# Solve Sytem of Linear Equations for Stationary Distribution

I know this is probably very simple but I can't seem to solve this correctly.

X transitions to Y with a probability of 0.75, X transitions to X with a probability of 0.25 and X does not transition to Z.

Y transitions to X with a probability of 0.2, Y transitions to Y with a probability of 0.6, and Y transitions to Z with a probability of 0.2

Z transitions to Y with a probability of 0.2 and Z transitions to Z with a probability of 0.8

These probabilities render a stationary distribution with the following system of linear equations:

$$P_\infty(X) = \frac{1}{4}P_\infty(X) + \frac{1}{5}P_\infty(Y)$$ $$P_\infty(Z) = \frac{4}{5}P_\infty(Z) + \frac{1}{5}P_\infty(Y)$$ $$P_\infty(Y) = \frac{1}{5}P_\infty(Z) + \frac{3}{4}P_\infty(X) + \frac{3}{5}P_\infty(Y)$$

I can reduce the second equation to $$\frac{1}{5}P_\infty(Z) = \frac{1}{5}P_\infty(Y) \rightarrow P_\infty(Z) = P_\infty(Y)$$

I can reduce the first equation to $$\frac{3}{4}P_\infty(X) = \frac{1}{5}P_\infty(Y) \rightarrow P_\infty(X) = \frac{4}{15}P_\infty(Y)$$

I can rewrite the third equation as $$\frac{1}{5}P_\infty(Y) + \frac{1}{5}P_\infty(Y) + \frac{3}{5}P_\infty(Y) = P_\infty(Y)$$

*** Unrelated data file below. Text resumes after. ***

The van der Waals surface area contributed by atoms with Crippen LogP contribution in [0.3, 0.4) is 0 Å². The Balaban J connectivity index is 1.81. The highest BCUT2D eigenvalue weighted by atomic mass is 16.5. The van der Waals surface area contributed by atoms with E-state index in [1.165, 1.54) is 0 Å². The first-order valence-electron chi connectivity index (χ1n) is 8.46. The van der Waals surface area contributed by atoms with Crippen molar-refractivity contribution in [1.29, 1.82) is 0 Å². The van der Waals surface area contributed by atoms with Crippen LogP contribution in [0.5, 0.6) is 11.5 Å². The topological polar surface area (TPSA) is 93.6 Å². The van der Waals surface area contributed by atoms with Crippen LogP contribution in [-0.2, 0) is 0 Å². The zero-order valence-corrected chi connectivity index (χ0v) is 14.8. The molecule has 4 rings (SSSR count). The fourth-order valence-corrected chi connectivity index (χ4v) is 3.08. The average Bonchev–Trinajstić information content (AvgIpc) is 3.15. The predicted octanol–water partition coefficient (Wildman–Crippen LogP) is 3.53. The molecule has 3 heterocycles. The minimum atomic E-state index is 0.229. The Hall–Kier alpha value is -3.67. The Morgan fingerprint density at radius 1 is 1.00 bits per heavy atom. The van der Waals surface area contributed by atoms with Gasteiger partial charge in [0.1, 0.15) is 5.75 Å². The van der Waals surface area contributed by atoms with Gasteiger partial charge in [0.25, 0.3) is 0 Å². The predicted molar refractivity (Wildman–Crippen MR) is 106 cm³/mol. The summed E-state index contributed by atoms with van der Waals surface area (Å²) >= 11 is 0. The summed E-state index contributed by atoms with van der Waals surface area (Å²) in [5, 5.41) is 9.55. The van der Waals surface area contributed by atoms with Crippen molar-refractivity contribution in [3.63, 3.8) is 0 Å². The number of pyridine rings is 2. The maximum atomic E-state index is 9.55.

However this leads me to $$P_\infty(Y) = \frac{5}{5}P_\infty(Y)$$, or $$P_\infty(Y) = P_\infty(Y)$$

Where did I go wrong?

There are no computational errors. The important observation is that writing those equations always results in a system that is rank-deficient. One equation is therefore replaced by the condition that the sum of all stationary probabilities should equal $$1$$. If you do that, you'll get $$\left[\frac{2}{17}, \frac{15}{34}, \frac{15}{34} \right]$$ as solution, where indeed $$P_\infty(Y) = P_\infty(Z)$$.
Why are those equations always linearly dependent? If you write them in matrix form, you get $$(Q-I)\,P_\infty = 0$$, where $$Q$$ is the transition matrix of your Markov chain. Since $$Q$$ is a stochastic matrix, all its columns add to $$1$$. Subtracting the identity makes that sum $$0$$, which means that there exists a linear combination of the rows of $$Q-I$$ (namely, with unit coefficients) that is the $$0$$ vector. Hence $$Q-I$$ is not full rank.
Intuitively, the equations in $$(Q-I)\,P_\infty = 0$$ express flow conservation, and they say nothing about the amount of "flow." You need an additional equation to say that the "flow" is a probability distribution.